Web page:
The read-only devices are less expensive. However, the security level is higher with the devices that handle all reading, checking and verifying.

    A PC containing stored fingerprint data is capable of checking and verifying. Even though the fingerprint data is encrypted, it is more vulnerable to theft than data stored in flash memories built in a device.

    Tsukamura of Sony said the problem with the PC-based system is the difficulty in ascertaining when fingerprint data is stolen.

    On the other hand, users of the all-in-one devices will be able to ascertain more easily when data stored in the device is stolen because a theft must be familiar with the mechanism of the system and must disassemble the system to steal the data, Tsukamura said.

    Table: Major PC-based Biometric Authentication Systems

    Authentication Object

    Manufacturer

    Price (10,000 yen is approx. US$70)

    Shipment Date

    Domestic Shipments

    Fingerprint

    Omron

    24,800 yen for a set of a read-only authentication device

    and a dedicated software package

    July 1998

    About 2,000 units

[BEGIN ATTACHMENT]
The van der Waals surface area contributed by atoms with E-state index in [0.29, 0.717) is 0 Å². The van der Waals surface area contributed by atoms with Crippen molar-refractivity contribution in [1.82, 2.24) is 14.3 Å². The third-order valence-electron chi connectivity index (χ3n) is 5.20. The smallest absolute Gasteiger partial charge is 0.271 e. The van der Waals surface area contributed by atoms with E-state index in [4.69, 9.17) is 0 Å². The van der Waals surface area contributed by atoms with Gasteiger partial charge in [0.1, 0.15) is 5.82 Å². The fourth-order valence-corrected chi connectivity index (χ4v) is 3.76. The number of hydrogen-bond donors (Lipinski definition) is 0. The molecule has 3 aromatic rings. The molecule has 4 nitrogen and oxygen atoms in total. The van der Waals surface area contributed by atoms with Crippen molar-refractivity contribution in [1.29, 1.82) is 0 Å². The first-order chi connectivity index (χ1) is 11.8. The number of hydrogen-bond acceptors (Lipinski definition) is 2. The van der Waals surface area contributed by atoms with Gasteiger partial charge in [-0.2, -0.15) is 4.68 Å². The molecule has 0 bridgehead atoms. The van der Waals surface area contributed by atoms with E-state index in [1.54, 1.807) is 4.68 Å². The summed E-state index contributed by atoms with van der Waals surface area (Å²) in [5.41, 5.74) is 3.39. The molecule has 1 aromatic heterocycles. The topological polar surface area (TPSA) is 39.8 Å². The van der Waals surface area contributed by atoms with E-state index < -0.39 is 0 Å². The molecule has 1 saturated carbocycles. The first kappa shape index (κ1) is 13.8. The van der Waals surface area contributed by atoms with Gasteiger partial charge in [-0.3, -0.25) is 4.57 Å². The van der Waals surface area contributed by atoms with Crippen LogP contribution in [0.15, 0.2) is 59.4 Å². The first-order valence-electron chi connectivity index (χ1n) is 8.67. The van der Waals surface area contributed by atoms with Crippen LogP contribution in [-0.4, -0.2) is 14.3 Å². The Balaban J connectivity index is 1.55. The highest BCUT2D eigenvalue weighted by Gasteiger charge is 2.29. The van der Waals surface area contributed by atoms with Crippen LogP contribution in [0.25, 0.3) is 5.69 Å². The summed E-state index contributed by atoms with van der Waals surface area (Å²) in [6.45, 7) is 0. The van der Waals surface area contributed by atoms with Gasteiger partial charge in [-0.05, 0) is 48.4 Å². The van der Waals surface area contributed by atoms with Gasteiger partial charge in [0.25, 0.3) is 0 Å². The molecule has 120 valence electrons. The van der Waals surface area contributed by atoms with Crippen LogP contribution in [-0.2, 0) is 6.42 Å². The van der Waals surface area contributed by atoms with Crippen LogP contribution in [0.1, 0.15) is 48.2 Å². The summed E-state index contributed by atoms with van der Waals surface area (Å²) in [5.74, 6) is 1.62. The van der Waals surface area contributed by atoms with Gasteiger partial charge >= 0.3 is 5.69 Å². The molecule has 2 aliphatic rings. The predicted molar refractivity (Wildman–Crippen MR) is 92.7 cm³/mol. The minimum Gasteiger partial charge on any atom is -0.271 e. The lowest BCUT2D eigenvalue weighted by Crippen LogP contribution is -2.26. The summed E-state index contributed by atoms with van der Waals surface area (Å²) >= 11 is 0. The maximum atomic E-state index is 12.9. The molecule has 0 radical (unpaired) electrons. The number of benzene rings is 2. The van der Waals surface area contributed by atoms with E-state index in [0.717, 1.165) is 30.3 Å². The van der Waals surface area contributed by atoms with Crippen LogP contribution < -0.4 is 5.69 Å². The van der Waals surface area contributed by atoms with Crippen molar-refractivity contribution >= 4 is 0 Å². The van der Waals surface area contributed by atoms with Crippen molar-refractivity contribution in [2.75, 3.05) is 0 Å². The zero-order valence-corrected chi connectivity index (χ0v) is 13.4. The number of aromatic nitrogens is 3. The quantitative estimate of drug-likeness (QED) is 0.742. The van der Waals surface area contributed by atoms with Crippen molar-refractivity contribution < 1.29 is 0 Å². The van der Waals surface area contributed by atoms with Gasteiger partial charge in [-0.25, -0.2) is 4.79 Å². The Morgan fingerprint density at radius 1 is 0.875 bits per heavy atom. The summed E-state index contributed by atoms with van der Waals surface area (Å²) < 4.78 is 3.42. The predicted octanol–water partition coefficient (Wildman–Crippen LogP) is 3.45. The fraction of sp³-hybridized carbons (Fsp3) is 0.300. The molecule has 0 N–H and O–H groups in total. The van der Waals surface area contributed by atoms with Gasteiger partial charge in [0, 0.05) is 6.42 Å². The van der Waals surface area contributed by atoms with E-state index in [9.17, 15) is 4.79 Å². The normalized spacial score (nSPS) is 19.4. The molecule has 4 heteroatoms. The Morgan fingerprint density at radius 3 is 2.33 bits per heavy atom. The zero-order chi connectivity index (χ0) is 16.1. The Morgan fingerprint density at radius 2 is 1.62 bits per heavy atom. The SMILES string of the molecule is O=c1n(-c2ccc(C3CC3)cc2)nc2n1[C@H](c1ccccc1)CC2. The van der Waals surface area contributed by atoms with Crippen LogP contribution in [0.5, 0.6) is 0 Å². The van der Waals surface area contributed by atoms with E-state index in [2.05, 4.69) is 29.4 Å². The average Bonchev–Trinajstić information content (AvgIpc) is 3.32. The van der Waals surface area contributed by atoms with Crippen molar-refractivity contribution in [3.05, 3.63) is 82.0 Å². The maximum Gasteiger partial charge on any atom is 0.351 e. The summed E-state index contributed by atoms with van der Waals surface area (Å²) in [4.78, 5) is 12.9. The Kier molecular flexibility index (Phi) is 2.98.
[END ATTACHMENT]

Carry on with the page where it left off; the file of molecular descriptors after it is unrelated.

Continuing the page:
Compaq Computer

    19,000 yen for a set of a read-only authentication device

    and a dedicated software package

    November 1998

    Sony (hardware), Tsubasa System (software)

    128,000 yen for a set of a read-only authentication device and a dedicated software package

    November 1997

    About 2,000 units

    Fujitsu

    50,000 yen for a set of a read-only authentication device

    and software for development

    August 1998

    About 10 users

    Mitsubishi Electric

    98,000 yen for a set of a read-only authentication device

    and software for development

    April 1998

    About 150 units

    Handwriting

    CADIX

    The price of such software starts from 150,000 yen with 25 users. A stylus device is needed.

    April 1996

    Tens of thousands of users

    Facial features

    NEXUS

    50,000 yen per client (software only). A camera will be needed.

    August 1998

    About 10 users

    Iris

    Oki Electric Industry

    1.5 million yen for a stand-alone type (a set of a PC, software and a read-only device)

    October 1998


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    (Yuichi Sakaguchi, Staff Editor, Nikkei Computer)